The Green Man, a coproduction of the Arts & Entertainment network and the BBC, is a three-hour oddity, an engaging combination of farce, thriller, and drama. The title has a couple of meanings: In England, ''the green man'' is a scary creature, a bogeyman; in this story, it's also the name of a 17th-century inn run these days by Maurice Allington. He's played by Albert Finney as a hearty, boisterous fellow always ready to joke with the guests, bellow at the staff, and take a nip of the cooking sherry.
There's a reason he drinks too much: Maurice keeps seeing 300-year-old ghosts spirits of the original inhabitants of the Green Man. This rattles Finney's Maurice so much that it's causing trouble with his marriage; his wife, Joyce (Linda Marlowe), thinks he's having delirium tremens. It's also playing havoc with Maurice's affair with his best friend's wife (Sarah Berger). Our distracted hero can't keep his mind on all the duplicitous details necessary to conduct a successful tryst.
The Green Man is a 1969 Kingsley Amis novel adapted for TV by Malcolm Bradbury, no mean novelist himself (The History Man, Eating People Is Wrong). Bradbury has turned the book into a spookier version of Fawlty Towers, with Finney the harried innkeeper running down hotel halls either to escape from ghosts or to rendezvous with his lover. As The Green Man proceeds, it turns darker, more disturbing Maurice seems in danger of losing his mind. This is in keeping with Amis' book, but it damages the TV movie, which loses much of the satirical (and satyrical) edge that makes the first two hours such an amusing romp.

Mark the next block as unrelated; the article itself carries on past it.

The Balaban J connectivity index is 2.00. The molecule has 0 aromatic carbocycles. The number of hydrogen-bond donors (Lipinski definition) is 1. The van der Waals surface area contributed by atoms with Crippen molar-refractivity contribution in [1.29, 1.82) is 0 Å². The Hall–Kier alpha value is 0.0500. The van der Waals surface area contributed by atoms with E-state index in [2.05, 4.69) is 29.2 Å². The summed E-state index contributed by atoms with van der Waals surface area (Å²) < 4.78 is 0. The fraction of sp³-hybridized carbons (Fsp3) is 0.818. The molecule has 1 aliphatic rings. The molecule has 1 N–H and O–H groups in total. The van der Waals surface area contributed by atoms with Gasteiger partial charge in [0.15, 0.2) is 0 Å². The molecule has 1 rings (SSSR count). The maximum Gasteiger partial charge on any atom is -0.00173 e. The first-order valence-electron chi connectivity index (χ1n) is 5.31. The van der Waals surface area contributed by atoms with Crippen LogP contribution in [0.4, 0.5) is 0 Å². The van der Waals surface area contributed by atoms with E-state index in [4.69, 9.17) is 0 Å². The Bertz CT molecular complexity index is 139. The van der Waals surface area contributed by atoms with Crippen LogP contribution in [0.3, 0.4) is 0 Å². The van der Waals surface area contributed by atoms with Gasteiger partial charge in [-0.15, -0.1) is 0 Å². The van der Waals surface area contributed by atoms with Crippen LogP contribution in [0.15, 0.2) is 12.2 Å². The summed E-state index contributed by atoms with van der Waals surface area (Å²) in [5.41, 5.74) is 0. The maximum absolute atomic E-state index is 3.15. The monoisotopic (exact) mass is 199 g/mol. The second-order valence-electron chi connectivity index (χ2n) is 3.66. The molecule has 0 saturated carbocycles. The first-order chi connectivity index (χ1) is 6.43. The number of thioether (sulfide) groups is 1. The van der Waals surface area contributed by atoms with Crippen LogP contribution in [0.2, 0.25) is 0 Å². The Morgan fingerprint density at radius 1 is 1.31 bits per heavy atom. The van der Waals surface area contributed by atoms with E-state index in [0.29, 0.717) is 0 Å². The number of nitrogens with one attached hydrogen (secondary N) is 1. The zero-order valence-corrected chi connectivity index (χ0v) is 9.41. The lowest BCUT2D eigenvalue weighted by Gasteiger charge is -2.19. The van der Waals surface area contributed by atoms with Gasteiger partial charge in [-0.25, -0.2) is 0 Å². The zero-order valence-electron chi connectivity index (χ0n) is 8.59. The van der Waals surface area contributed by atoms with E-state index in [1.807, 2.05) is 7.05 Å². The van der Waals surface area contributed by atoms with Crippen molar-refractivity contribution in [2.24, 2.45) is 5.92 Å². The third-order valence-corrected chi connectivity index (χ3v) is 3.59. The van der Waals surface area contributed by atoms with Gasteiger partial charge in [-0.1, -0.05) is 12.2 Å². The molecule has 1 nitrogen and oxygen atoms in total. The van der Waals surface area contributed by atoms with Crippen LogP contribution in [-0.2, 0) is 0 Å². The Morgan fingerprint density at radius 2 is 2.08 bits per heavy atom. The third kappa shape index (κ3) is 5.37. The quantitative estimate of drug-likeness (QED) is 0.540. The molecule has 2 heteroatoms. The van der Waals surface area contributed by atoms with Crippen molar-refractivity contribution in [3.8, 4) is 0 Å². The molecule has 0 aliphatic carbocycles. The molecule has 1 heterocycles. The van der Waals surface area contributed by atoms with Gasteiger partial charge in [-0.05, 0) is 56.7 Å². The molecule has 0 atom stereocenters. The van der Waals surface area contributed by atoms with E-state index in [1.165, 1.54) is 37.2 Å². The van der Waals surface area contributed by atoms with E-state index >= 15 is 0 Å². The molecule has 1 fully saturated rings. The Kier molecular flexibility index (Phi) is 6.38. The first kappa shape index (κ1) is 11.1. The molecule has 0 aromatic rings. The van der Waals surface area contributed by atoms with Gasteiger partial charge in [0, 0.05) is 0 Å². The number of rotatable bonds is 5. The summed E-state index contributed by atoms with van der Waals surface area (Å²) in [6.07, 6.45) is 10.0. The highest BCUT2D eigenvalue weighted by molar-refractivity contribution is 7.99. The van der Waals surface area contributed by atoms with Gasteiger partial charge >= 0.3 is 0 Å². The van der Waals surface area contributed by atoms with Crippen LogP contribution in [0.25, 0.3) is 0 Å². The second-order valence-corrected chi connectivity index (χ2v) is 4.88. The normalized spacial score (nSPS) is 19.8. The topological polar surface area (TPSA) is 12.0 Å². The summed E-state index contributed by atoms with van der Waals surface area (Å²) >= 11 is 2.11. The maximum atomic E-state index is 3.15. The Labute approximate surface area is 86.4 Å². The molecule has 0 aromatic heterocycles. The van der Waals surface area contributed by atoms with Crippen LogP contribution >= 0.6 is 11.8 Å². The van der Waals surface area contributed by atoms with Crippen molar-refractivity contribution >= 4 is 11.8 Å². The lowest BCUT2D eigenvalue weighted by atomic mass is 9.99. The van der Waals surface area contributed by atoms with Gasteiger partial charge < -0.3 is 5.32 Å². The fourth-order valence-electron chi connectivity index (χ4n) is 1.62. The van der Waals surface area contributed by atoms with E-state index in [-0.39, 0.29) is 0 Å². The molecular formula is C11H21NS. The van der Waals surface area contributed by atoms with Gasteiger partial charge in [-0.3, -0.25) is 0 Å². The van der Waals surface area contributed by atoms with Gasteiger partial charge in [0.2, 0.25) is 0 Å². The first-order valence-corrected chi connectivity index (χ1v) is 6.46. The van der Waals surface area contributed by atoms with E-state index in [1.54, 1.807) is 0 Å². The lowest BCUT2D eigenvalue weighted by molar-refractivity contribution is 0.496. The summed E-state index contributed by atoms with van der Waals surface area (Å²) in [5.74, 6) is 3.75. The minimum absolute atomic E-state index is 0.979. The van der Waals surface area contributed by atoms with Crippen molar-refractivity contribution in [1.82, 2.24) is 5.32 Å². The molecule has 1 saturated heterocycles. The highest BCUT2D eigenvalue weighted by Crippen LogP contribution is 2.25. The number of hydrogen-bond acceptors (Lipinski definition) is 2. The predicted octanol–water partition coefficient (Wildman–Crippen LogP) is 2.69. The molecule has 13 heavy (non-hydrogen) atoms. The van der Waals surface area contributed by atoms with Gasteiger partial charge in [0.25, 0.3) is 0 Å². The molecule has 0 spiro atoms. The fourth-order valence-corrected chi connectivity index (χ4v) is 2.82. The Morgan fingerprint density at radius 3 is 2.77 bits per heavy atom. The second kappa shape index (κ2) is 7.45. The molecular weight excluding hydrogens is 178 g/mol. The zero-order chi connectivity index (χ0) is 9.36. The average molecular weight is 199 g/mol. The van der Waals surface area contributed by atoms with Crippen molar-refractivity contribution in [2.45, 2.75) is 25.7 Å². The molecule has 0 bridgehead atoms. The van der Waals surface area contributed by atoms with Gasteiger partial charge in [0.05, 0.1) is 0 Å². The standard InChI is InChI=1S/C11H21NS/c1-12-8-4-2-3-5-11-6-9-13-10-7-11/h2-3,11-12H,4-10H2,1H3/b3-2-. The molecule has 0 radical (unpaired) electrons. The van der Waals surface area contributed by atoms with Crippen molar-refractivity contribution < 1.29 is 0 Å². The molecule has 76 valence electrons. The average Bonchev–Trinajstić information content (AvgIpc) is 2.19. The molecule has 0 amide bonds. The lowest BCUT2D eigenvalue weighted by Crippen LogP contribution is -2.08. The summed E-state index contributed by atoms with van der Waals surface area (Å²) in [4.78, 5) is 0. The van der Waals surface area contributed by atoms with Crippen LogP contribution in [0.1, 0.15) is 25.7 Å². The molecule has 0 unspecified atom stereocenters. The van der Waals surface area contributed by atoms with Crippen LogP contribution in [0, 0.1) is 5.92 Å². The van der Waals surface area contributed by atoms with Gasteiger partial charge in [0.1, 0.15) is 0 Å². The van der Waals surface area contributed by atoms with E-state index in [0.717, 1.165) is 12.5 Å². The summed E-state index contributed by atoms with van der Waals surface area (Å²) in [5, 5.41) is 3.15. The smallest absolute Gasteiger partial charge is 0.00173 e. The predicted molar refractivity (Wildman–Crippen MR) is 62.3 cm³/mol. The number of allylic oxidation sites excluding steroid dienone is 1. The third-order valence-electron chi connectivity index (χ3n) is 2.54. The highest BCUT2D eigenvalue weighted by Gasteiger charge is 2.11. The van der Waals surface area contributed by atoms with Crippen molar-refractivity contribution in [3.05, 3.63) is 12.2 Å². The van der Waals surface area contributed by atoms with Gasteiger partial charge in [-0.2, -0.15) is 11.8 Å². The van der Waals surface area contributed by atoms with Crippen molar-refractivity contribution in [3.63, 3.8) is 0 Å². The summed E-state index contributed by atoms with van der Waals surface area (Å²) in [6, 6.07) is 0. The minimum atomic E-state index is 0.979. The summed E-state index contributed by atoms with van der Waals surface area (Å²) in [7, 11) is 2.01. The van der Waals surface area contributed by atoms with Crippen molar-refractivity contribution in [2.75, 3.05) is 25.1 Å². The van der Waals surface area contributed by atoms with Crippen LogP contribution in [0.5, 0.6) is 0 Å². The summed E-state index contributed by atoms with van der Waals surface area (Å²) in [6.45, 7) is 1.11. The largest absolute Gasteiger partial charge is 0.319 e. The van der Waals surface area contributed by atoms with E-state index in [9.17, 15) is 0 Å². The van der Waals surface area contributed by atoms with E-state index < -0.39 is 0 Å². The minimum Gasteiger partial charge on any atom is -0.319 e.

Finney, though, is wonderful, giving a full-bore performance that makes you wish he had star film roles more often. B+